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trial some time this summer. that to me says there is more in the works and gates in particular is, to me, unique in the special counsel investigation. he's the bridge between different parts of the investigation that go to the core of the mandate or the remit that chuck was talking about. he's key to communications between manafort and kilimnik, including that transfer of polling data from the campaign that we now know about. he also would have been in a position to provide information about communications between the campaign and roger stone and in particular the direction from a senior trump campaign official to stone to get in touch with wikileaks. so many people think that gates himself was that senior campaign official who was identified in the stone indictment, or if he's not then he knows who is and he will also know who the more senior person was who told that senior official who told stone to get in touch with wikileaks. we have the konstantin kilimnik connection and the roger stone wikileaks connection and i think
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gates is at the center of it all. >> i'm duty bound to point out how happy i am to not have come across either of you as a criminal in federal court. having said that, chuck, do you concur with the world as just laid out by jessica? >> i do. and maybe structurally it would help to explain what prosecutors and gates and his attorneys have in common. what they have in common is that they both want everything that gates has truthfully and fully prior to sentencing. what gates is looking for is a downward departure motion from the government, the government asking the judge at sentencing essentially to depart downward from the federal sentencing guidelines that would otherwise govern his sentence. and in order to do that the right way, you get everything up front prior to sentencing. that way the government can go to the court, to the judge and say, here is everything he did for us. this is why we keep putting off sentencing, your honor. this is why we've done it five times and may do it again.
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we want to be able to tell you everything he's given to us and it's helped us in the prosecution of other individuals, it's helped us in other investigations. it's been full and complete is truthful. both parties, brian, have an interest in doing that and doing it the right way and, frankly, the judge does, too, because the judge keeps granting these requests to postpone sentencing. everyone wants to give gates the ability, there is no guarantee, but the ability to cooperate as fully as he possibly can before sentencing. >> five postponements now, that's interesting. and jessica, finally, without burning sources or methods, is there a chance that there are investigations under way that we don't know about? do you think we're aware of all the entities and jurisdictions that are conducting investigations or is there a possible realm that has never filed a word that we're sitting here chatting on telling while they're doing their work? >> i think that is entirely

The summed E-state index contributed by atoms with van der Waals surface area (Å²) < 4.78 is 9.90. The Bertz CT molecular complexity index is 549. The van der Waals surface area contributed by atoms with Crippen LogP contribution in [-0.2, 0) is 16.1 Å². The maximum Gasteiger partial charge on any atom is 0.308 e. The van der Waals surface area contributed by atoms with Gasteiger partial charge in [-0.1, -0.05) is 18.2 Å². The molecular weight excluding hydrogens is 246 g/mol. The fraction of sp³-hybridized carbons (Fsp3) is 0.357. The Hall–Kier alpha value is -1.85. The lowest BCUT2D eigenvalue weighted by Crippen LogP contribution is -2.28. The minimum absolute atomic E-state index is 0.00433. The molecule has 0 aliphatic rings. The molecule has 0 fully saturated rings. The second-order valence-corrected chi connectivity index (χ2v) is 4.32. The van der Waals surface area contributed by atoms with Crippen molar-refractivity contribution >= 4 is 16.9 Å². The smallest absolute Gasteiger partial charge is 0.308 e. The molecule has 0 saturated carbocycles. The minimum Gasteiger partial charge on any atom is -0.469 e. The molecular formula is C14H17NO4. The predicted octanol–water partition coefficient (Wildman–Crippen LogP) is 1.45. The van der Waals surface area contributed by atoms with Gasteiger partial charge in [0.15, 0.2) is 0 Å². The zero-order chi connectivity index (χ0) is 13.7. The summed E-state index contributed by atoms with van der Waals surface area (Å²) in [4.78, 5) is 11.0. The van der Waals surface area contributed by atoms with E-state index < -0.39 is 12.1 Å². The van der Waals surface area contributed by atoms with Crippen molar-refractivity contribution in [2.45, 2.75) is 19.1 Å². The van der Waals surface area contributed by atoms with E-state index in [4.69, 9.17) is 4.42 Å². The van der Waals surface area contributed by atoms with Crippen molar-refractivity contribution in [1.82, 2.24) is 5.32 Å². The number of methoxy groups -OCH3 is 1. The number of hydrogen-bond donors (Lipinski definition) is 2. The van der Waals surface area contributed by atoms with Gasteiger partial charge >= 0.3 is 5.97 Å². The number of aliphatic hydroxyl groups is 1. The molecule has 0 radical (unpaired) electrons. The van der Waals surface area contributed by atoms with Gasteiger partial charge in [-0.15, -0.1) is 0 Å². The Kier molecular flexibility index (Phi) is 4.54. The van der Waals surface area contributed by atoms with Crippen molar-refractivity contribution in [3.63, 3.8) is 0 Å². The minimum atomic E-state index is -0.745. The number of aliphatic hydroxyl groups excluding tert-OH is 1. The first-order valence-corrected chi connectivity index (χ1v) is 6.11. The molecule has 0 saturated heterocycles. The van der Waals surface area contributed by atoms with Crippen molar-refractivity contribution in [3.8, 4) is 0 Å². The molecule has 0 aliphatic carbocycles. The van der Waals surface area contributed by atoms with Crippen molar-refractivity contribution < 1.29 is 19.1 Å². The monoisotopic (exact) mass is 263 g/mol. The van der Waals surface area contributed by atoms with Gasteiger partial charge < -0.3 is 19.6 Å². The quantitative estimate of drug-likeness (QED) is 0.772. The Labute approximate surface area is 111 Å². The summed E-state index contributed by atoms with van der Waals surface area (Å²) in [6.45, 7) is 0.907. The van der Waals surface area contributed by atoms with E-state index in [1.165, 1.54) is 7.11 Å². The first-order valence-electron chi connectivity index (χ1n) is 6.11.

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possible that there are lines of investigation that we don't know about yet. >> and what kind of realm would be participating in that? >> well, i think -- well, part of the reason why i say i think it's very possible that these lines of inquiry exist is because of the redacted material in the filings with respect to manafort and the cryptic allusions that judge amy berman jackson found he had lied to the prosecutors when he was trying to cooperate. it could be they pertain two things. russians, other countries, other foreign countries. there's been reporting about contacts that were had between jared kushner and people from other countries, not just russia, that the special counsel could be going into because his remit could have been expanded as well and we don't even know that because that might not have been made public, so i think it's entirely possible that we're going to find out some time in the next few weeks or months that there was a whole additional realm of investigation that mueller and his team were involved in or
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that a division of the department of justice, the national security division was involved in that just hasn't been reported yet. so i think anything is possible along those lines. >> wow, we just gave folks a lot to think about over the weekend with the help of two of our friends, chuck rosenberg, jessica roth, thank you both so much for joining us on this friday night. coming up, the accused gunman fueled by racism and hate live streamed the massacre of dozens of muslims at two mosques in new zealand. the latest on what we know about this awful day there.
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i want to be very clear, though, that our intelligence community and police are focused on extremism of every kind. given global indicators around far-right extremism, our intelligence community has been stepping up their investigations in this area. >> new zealand is a lot of things. it's a steadfast u.s. ally. it's a beautiful and peaceful place with a population smaller than new york city. and yet new zealand has been shattered by terrorism. the death toll tonight stands at 49 after a disturbed gunman fueled by white nationalism went on a rampage at two different mosques in the city of christchurch. the gunman was well-prepared, heavily armed.